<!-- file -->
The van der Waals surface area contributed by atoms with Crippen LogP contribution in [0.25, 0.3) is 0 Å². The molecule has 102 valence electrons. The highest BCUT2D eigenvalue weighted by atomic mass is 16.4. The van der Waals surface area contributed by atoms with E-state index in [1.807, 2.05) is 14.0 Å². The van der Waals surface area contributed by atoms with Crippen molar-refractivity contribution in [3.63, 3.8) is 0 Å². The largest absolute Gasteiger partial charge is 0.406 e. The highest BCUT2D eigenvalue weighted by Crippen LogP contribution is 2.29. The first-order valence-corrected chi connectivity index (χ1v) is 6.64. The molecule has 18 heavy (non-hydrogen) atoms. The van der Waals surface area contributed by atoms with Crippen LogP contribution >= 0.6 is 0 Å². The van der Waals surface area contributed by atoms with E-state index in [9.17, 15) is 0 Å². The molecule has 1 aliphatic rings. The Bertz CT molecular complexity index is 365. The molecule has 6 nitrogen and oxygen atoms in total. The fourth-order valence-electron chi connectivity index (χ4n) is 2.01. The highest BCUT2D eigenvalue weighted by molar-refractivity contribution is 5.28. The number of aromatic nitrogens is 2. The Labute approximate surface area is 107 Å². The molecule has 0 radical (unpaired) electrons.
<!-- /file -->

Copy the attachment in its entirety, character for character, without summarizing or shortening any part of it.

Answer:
The van der Waals surface area contributed by atoms with Crippen LogP contribution in [0.25, 0.3) is 0 Å². The molecule has 102 valence electrons. The highest BCUT2D eigenvalue weighted by atomic mass is 16.4. The van der Waals surface area contributed by atoms with E-state index in [1.807, 2.05) is 14.0 Å². The van der Waals surface area contributed by atoms with Crippen molar-refractivity contribution in [3.63, 3.8) is 0 Å². The largest absolute Gasteiger partial charge is 0.406 e. The highest BCUT2D eigenvalue weighted by Crippen LogP contribution is 2.29. The first-order valence-corrected chi connectivity index (χ1v) is 6.64. The molecule has 18 heavy (non-hydrogen) atoms. The van der Waals surface area contributed by atoms with Crippen LogP contribution >= 0.6 is 0 Å². The van der Waals surface area contributed by atoms with E-state index in [9.17, 15) is 0 Å². The molecule has 1 aliphatic rings. The Bertz CT molecular complexity index is 365. The molecule has 6 nitrogen and oxygen atoms in total. The fourth-order valence-electron chi connectivity index (χ4n) is 2.01. The highest BCUT2D eigenvalue weighted by molar-refractivity contribution is 5.28. The number of aromatic nitrogens is 2. The Labute approximate surface area is 107 Å². The molecule has 0 radical (unpaired) electrons.